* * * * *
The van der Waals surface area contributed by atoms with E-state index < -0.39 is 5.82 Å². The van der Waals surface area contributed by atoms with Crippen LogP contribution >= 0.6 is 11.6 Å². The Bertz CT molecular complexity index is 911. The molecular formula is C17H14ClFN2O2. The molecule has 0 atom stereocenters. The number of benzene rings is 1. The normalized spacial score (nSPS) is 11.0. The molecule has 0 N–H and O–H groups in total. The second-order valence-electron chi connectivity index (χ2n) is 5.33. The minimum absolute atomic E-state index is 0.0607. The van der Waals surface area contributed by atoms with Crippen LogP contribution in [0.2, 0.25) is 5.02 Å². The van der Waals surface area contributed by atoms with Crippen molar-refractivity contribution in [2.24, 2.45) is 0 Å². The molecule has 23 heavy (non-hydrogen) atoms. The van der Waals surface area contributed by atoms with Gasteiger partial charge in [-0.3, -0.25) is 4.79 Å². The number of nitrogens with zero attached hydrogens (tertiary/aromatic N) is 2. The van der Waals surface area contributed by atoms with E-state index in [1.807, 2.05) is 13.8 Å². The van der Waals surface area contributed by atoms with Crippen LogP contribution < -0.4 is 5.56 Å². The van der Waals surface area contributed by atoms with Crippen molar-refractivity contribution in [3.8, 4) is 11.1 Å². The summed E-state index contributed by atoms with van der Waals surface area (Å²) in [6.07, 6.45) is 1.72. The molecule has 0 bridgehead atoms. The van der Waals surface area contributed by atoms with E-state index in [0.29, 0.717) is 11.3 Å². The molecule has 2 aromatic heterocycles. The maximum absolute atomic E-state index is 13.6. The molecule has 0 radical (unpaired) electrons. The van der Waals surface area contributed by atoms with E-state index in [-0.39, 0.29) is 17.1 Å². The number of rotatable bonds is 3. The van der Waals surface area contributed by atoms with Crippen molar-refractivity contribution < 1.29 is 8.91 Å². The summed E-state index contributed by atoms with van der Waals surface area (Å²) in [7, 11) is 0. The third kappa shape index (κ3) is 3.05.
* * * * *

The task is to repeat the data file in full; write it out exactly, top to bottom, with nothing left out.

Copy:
The van der Waals surface area contributed by atoms with E-state index < -0.39 is 5.82 Å². The van der Waals surface area contributed by atoms with Crippen LogP contribution >= 0.6 is 11.6 Å². The Bertz CT molecular complexity index is 911. The molecular formula is C17H14ClFN2O2. The molecule has 0 atom stereocenters. The number of benzene rings is 1. The normalized spacial score (nSPS) is 11.0. The molecule has 0 N–H and O–H groups in total. The second-order valence-electron chi connectivity index (χ2n) is 5.33. The minimum absolute atomic E-state index is 0.0607. The van der Waals surface area contributed by atoms with Crippen LogP contribution in [0.2, 0.25) is 5.02 Å². The van der Waals surface area contributed by atoms with Crippen molar-refractivity contribution in [2.24, 2.45) is 0 Å². The molecule has 23 heavy (non-hydrogen) atoms. The van der Waals surface area contributed by atoms with Gasteiger partial charge in [-0.3, -0.25) is 4.79 Å². The number of nitrogens with zero attached hydrogens (tertiary/aromatic N) is 2. The van der Waals surface area contributed by atoms with E-state index in [1.807, 2.05) is 13.8 Å². The van der Waals surface area contributed by atoms with Crippen LogP contribution < -0.4 is 5.56 Å². The van der Waals surface area contributed by atoms with Crippen molar-refractivity contribution in [3.8, 4) is 11.1 Å². The summed E-state index contributed by atoms with van der Waals surface area (Å²) in [6.07, 6.45) is 1.72. The molecule has 0 bridgehead atoms. The van der Waals surface area contributed by atoms with E-state index in [0.29, 0.717) is 11.3 Å². The molecule has 2 aromatic heterocycles. The maximum absolute atomic E-state index is 13.6. The molecule has 0 radical (unpaired) electrons. The van der Waals surface area contributed by atoms with E-state index in [-0.39, 0.29) is 17.1 Å². The number of rotatable bonds is 3. The van der Waals surface area contributed by atoms with Crippen molar-refractivity contribution < 1.29 is 8.91 Å². The summed E-state index contributed by atoms with van der Waals surface area (Å²) in [7, 11) is 0. The third kappa shape index (κ3) is 3.05.